The latest issue of Orion Magazine, a special 35th anniversary edition, contains several articles that may be of interest to those practicing watershed discipleship, such as “Women and Standing Rock: where does the body end and sacred nature begin?” by Layli Long Soldier (this page contains a number of articles, poems, and photos on a similar theme), and “One Good Turn” by Kathleen Dean Moore, the story of five activists getting in the way of the Keystone XL Pipeline. There’s also a great piece called “The Soldier and the Soil” about an Iraq war veteran who is dealing with his post-traumatic stress through organic farming. This issue of Orion alone could keep you in excellent reading material for the entire holiday season!
I point our readers particularly to “The Ecology of Prayer” by Fred Bahnson. It’s a beautifully written essay that moves through the wonder of a tide pool to the startling emptiness of a faith-based climate action rally, he draws us into the poignancy of the emotional and spiritual states many of us find ourselves in when we contemplate creation, and our impact on it. Using the metaphor of moving on to Easter Sunday too quickly without fully experiencing the deep and awful power of Good Friday, Bahnson wrestles with how to best deal with the startlingly intense human reactions to the natural world in all its beauty and loss. How do we grieve well? How do we acknowledge our guilt, and how can we participate in creation’s lament, knowing our complicity? How can we still love and find beauty, even in those places that will be underwater in a generation or two? Invoking Pope Francis, Thomas Merton, and Elizabeth Johnson, Bahnson invites us to behold, to pay attention, and to offer spiritual care that looks more like hospice than salvation. As he puts it:
What Christianity most has to offer the world now is not moral guidance or activism or yet another social program; it is a mystical connection to the Source of life. Cultivating that divine-human love affair seems to me the only hope left. Not as some kind of opiate-of-the-people escape from our problems, but as a nonlinear path that leads us deeper into them. Christianity has no exclusive claim on this relationship. It does have a two-thousand-year-old history full of reliable matchmakers—the Desert Fathers and Mothers, Isaac of Syria, Teresa of Avila, Howard Thurman, Simone Weil, Oscar Romero, Thomas Merton . . . the list is long. We can choose our guides. The inner journey into love is taken not for the self, but on behalf of all life. The purpose of the early desert hermits, Merton wrote, was to “withdraw into the healing silence of the wilderness . . . not in order to preach to others but to heal in themselves the wounds of the entire world.”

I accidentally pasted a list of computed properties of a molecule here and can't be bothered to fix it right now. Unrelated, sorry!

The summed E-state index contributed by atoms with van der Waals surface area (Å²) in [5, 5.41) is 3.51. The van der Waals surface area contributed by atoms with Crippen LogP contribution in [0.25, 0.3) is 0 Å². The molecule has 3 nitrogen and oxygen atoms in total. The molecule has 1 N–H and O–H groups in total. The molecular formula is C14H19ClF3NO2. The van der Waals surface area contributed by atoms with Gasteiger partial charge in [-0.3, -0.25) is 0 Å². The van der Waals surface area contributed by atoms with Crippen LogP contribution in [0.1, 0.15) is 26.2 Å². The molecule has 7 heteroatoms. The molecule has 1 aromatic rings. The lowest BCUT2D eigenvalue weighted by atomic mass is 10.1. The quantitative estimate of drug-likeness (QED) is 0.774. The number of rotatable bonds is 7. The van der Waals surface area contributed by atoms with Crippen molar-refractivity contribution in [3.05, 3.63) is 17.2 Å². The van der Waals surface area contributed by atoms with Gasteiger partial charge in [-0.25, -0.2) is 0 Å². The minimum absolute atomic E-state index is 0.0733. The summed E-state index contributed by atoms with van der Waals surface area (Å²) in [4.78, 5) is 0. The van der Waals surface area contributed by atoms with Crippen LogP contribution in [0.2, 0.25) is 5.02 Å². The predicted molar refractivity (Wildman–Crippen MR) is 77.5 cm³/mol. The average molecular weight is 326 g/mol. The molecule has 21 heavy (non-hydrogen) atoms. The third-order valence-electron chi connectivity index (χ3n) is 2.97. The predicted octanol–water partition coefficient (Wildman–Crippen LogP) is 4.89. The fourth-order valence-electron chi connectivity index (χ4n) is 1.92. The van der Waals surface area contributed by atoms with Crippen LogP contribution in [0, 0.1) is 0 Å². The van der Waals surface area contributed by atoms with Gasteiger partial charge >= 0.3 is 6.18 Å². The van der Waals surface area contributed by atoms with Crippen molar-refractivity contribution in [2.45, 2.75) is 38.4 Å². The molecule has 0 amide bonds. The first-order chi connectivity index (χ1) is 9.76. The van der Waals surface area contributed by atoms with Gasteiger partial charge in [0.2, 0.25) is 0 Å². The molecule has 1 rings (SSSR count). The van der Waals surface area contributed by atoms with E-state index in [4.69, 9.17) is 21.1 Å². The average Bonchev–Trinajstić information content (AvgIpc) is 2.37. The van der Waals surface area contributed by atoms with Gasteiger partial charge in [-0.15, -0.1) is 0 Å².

To do this, suggests Bahnson, requires that we withdraw: not in a way that simply gives up and washes its hands of the world, waiting for an other-worldly next existence, but to withdraw in order to let ourselves be transformed into “a stronger, more durable self.” We do this withdrawal as an act of self-care, an act of resistance to the siren call of our culture that says we are never enough, and an act that leads to sustained engagement with the issues of our day that are most important. This combination between contemplative withdrawal and sustained action are integrally linked in the Christian tradition, and Bahnson states it well:
The choice is not between withdrawal or political engagement; anachoresis [withdrawal] and prayer are themselves political acts. They change the beholder. In contemplation and silence, we cease our frenzied activity that makes us deny death. We place our hopes not on our own efficacy, but on God who acts through us.
In this season where we await with joyful anticipation the miracle of God incarnate, we hold at the same time the mystery, lament, and awe of Good Friday and Easter Sunday. Bahnson’s reminder to withdraw through deeply experiencing all these emotions is apt: rather than withdrawing into the frenzied oblivion of the holiday bustle, he invites us to pay attention, behold, and truly feel, to be incarnate (en-fleshed) ourselves, aware of the wonder and the mystery of God infusing all creation, and building up spiritual sustenance for the hard work of care.